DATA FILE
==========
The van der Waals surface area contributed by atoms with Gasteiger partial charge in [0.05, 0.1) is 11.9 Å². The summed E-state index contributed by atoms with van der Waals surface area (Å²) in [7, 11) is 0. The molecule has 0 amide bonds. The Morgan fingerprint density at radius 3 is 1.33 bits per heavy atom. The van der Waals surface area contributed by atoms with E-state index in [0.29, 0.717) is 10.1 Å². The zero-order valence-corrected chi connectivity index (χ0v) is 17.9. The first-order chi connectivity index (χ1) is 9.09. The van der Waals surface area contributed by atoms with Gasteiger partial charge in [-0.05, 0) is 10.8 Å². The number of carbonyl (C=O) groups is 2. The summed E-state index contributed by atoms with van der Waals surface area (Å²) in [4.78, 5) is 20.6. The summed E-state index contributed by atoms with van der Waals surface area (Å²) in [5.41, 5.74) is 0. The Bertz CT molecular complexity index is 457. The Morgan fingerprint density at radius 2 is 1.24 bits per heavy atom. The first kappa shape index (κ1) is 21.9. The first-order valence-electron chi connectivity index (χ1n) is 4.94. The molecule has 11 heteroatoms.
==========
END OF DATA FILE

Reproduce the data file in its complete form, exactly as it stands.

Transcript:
The van der Waals surface area contributed by atoms with Gasteiger partial charge in [0.05, 0.1) is 11.9 Å². The summed E-state index contributed by atoms with van der Waals surface area (Å²) in [7, 11) is 0. The molecule has 0 amide bonds. The Morgan fingerprint density at radius 3 is 1.33 bits per heavy atom. The van der Waals surface area contributed by atoms with E-state index in [0.29, 0.717) is 10.1 Å². The zero-order valence-corrected chi connectivity index (χ0v) is 17.9. The first-order chi connectivity index (χ1) is 9.09. The van der Waals surface area contributed by atoms with Gasteiger partial charge in [-0.05, 0) is 10.8 Å². The number of carbonyl (C=O) groups is 2. The summed E-state index contributed by atoms with van der Waals surface area (Å²) in [4.78, 5) is 20.6. The summed E-state index contributed by atoms with van der Waals surface area (Å²) in [5.41, 5.74) is 0. The Bertz CT molecular complexity index is 457. The Morgan fingerprint density at radius 2 is 1.24 bits per heavy atom. The first kappa shape index (κ1) is 21.9. The first-order valence-electron chi connectivity index (χ1n) is 4.94. The molecule has 11 heteroatoms.